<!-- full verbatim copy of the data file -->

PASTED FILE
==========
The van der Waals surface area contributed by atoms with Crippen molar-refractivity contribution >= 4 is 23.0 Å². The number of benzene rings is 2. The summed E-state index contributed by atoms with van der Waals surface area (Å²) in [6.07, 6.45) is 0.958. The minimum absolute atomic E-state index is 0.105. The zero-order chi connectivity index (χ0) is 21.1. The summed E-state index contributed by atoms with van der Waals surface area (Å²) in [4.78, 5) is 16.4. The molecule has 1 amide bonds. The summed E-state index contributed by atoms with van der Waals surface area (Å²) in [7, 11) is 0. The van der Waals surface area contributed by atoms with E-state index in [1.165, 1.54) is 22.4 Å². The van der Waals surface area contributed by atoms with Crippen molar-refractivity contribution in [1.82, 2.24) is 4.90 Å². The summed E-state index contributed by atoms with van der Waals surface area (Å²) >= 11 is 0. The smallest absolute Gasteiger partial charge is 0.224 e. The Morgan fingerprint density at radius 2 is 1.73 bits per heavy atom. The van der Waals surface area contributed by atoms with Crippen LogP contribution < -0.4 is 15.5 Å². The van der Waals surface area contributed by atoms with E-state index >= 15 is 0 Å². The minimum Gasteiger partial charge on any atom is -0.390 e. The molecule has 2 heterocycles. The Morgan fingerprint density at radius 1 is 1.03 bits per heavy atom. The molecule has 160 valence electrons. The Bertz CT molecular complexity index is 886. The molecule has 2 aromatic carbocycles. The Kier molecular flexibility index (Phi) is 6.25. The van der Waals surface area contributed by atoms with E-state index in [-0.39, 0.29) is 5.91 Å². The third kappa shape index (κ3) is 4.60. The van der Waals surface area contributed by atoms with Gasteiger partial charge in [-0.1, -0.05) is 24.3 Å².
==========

The van der Waals surface area contributed by atoms with Crippen molar-refractivity contribution >= 4 is 23.0 Å². The number of benzene rings is 2. The summed E-state index contributed by atoms with van der Waals surface area (Å²) in [6.07, 6.45) is 0.958. The minimum absolute atomic E-state index is 0.105. The zero-order chi connectivity index (χ0) is 21.1. The summed E-state index contributed by atoms with van der Waals surface area (Å²) in [4.78, 5) is 16.4. The molecule has 1 amide bonds. The summed E-state index contributed by atoms with van der Waals surface area (Å²) in [7, 11) is 0. The van der Waals surface area contributed by atoms with E-state index in [1.165, 1.54) is 22.4 Å². The van der Waals surface area contributed by atoms with Crippen molar-refractivity contribution in [1.82, 2.24) is 4.90 Å². The summed E-state index contributed by atoms with van der Waals surface area (Å²) >= 11 is 0. The smallest absolute Gasteiger partial charge is 0.224 e. The Morgan fingerprint density at radius 2 is 1.73 bits per heavy atom. The van der Waals surface area contributed by atoms with Crippen LogP contribution < -0.4 is 15.5 Å². The van der Waals surface area contributed by atoms with E-state index >= 15 is 0 Å². The minimum Gasteiger partial charge on any atom is -0.390 e. The molecule has 2 heterocycles. The Morgan fingerprint density at radius 1 is 1.03 bits per heavy atom. The molecule has 160 valence electrons. The Bertz CT molecular complexity index is 886. The molecule has 2 aromatic carbocycles. The Kier molecular flexibility index (Phi) is 6.25. The van der Waals surface area contributed by atoms with E-state index in [-0.39, 0.29) is 5.91 Å². The third kappa shape index (κ3) is 4.60. The van der Waals surface area contributed by atoms with Gasteiger partial charge in [-0.1, -0.05) is 24.3 Å².